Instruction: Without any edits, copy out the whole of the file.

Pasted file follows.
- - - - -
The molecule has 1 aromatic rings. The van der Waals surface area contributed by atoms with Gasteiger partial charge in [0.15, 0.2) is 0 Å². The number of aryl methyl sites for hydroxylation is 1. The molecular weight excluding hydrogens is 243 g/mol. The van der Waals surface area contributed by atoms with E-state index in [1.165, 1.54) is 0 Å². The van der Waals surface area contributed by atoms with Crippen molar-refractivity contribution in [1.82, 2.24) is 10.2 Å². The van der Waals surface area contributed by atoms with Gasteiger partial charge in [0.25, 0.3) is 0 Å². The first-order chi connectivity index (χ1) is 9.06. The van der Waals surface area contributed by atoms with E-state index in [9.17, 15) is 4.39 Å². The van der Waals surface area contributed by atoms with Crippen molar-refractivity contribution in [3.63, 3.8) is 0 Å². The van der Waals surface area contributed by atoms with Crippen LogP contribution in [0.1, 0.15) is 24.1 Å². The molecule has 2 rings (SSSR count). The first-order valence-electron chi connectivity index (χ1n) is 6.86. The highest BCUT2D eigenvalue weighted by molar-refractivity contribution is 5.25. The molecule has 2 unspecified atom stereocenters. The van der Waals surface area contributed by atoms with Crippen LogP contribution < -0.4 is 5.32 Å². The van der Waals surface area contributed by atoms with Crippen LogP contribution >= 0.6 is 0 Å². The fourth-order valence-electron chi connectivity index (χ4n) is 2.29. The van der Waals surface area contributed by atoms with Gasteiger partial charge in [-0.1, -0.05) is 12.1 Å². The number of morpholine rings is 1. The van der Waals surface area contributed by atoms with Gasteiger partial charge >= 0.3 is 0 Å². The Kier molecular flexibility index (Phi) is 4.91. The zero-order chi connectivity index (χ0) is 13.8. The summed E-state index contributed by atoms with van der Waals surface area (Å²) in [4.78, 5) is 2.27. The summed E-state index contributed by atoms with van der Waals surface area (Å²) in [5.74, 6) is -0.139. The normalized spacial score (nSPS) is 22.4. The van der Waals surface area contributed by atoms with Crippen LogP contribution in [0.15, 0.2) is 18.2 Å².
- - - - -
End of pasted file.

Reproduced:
The molecule has 1 aromatic rings. The van der Waals surface area contributed by atoms with Gasteiger partial charge in [0.15, 0.2) is 0 Å². The number of aryl methyl sites for hydroxylation is 1. The molecular weight excluding hydrogens is 243 g/mol. The van der Waals surface area contributed by atoms with E-state index in [1.165, 1.54) is 0 Å². The van der Waals surface area contributed by atoms with Crippen molar-refractivity contribution in [1.82, 2.24) is 10.2 Å². The van der Waals surface area contributed by atoms with Gasteiger partial charge in [0.25, 0.3) is 0 Å². The first-order chi connectivity index (χ1) is 9.06. The van der Waals surface area contributed by atoms with E-state index in [9.17, 15) is 4.39 Å². The van der Waals surface area contributed by atoms with Crippen molar-refractivity contribution in [3.63, 3.8) is 0 Å². The van der Waals surface area contributed by atoms with Crippen LogP contribution in [0.1, 0.15) is 24.1 Å². The molecule has 2 rings (SSSR count). The first-order valence-electron chi connectivity index (χ1n) is 6.86. The highest BCUT2D eigenvalue weighted by molar-refractivity contribution is 5.25. The molecule has 2 unspecified atom stereocenters. The van der Waals surface area contributed by atoms with Crippen LogP contribution < -0.4 is 5.32 Å². The van der Waals surface area contributed by atoms with Crippen LogP contribution >= 0.6 is 0 Å². The fourth-order valence-electron chi connectivity index (χ4n) is 2.29. The van der Waals surface area contributed by atoms with Gasteiger partial charge in [-0.1, -0.05) is 12.1 Å². The number of morpholine rings is 1. The van der Waals surface area contributed by atoms with Gasteiger partial charge >= 0.3 is 0 Å². The Kier molecular flexibility index (Phi) is 4.91. The zero-order chi connectivity index (χ0) is 13.8. The summed E-state index contributed by atoms with van der Waals surface area (Å²) in [4.78, 5) is 2.27. The summed E-state index contributed by atoms with van der Waals surface area (Å²) in [5.74, 6) is -0.139. The normalized spacial score (nSPS) is 22.4. The van der Waals surface area contributed by atoms with Crippen LogP contribution in [0.15, 0.2) is 18.2 Å².